You know, an early winter afternoon, a few leaves still hanging awaiting the next heavy frost, a dry crispness in the air, perhaps a bonfire as evening falls. Huh.
Here today, the sick yellow-grey clouds start at treetop level, rain streams down the windows. I can hear an ominous drip out in the garden room, and must look for a bucket. And there’s so much needs doing outside. A few bags of tulips, names long forgotten, a pile of narcissus bulbs, and odd knobbly things with spike roots (what the **** are they?), all need to go in. Potfuls of tatty violas need pulling apart and replanting, so that we can have pots of their glorious rusty ruby flowers on the wallhead outside the corridor. Yet if I dig a hole today, it will fill with water. And now, at lunchtime, it’s as dark as early evening.
Still, there have been excitements. A dry day (amazing) last week saw some redcurrants planted, a bush in each of the big tubs beside the seat down in the kitchen garde, each underplanted with pink tulips. The whopping greeny-blue urns at the top of the lawn (Ok, it’s narrow strip of grass really), got crammed with lemon yellow ones. And…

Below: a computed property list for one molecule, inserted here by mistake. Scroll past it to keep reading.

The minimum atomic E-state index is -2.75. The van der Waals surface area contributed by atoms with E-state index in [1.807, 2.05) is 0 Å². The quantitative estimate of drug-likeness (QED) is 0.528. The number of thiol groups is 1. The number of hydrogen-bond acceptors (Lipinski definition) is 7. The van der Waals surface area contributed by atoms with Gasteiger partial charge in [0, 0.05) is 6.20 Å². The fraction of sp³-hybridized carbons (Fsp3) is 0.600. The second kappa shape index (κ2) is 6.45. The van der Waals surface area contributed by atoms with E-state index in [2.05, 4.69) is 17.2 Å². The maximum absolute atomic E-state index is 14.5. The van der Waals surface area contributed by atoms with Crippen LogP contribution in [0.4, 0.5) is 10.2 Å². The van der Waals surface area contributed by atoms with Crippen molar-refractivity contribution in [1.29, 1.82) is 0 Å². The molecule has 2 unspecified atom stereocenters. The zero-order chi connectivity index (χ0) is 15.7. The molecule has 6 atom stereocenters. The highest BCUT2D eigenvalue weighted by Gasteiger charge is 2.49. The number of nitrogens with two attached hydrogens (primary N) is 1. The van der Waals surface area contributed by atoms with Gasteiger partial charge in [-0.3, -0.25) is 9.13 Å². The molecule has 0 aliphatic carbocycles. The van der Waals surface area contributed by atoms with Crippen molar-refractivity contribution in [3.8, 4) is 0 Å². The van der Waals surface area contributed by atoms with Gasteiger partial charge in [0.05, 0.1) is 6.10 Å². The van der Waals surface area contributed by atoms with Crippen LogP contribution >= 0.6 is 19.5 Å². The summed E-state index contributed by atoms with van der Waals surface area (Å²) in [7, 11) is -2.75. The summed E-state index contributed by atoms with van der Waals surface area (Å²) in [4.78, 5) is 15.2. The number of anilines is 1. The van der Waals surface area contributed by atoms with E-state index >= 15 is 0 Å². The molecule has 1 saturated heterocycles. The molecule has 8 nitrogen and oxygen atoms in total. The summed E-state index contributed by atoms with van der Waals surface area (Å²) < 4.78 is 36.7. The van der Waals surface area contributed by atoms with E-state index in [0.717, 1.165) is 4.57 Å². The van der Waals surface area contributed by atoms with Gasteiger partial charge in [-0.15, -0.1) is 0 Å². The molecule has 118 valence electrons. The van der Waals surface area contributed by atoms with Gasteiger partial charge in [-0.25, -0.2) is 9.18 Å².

Well, I got a mysterious yen to visit a long unvisited garden centre outside Edinburgh (New Hopetoun Gardens). And two excitements, one minor, on major.
The minor one was a half-price offer on some bulbs. I once spent three years studying grape hyacinths (Muscari), at the end of which I promised myself to have nothing more to do with them. Ever. But that was long ago, and my resolve weakens. The muscaris in the bag were called ‘Golden Fragrance’, though made no mention that it was in fact Muscari marcrocarpum. It’s an oddity, flowers the colour of a just ripe banana, heavily perfumed (banana mixed with vanilla), hugely inflated seedpods, and fleshy persistent roots below the bulbs. It also has unusually large chromosomes. It and a close relative are sometimes assigned to a separate genus (Muscarimia), though all those decades ago I thought they were best placed as a subgenus.
So, I shall have to rush down to my beloved shed, getting drenched no doubt, find a nice pot, and get them, rather late, planted.
They’ve a lovely story. They were popular in 17th century Turkish flower markets. Bored ladies of the harem hung bunches of them out of their windows to signal that their master was away. I wonder how many men took the risk of finding out if that was true.
And the major excitement? Ah… The next post…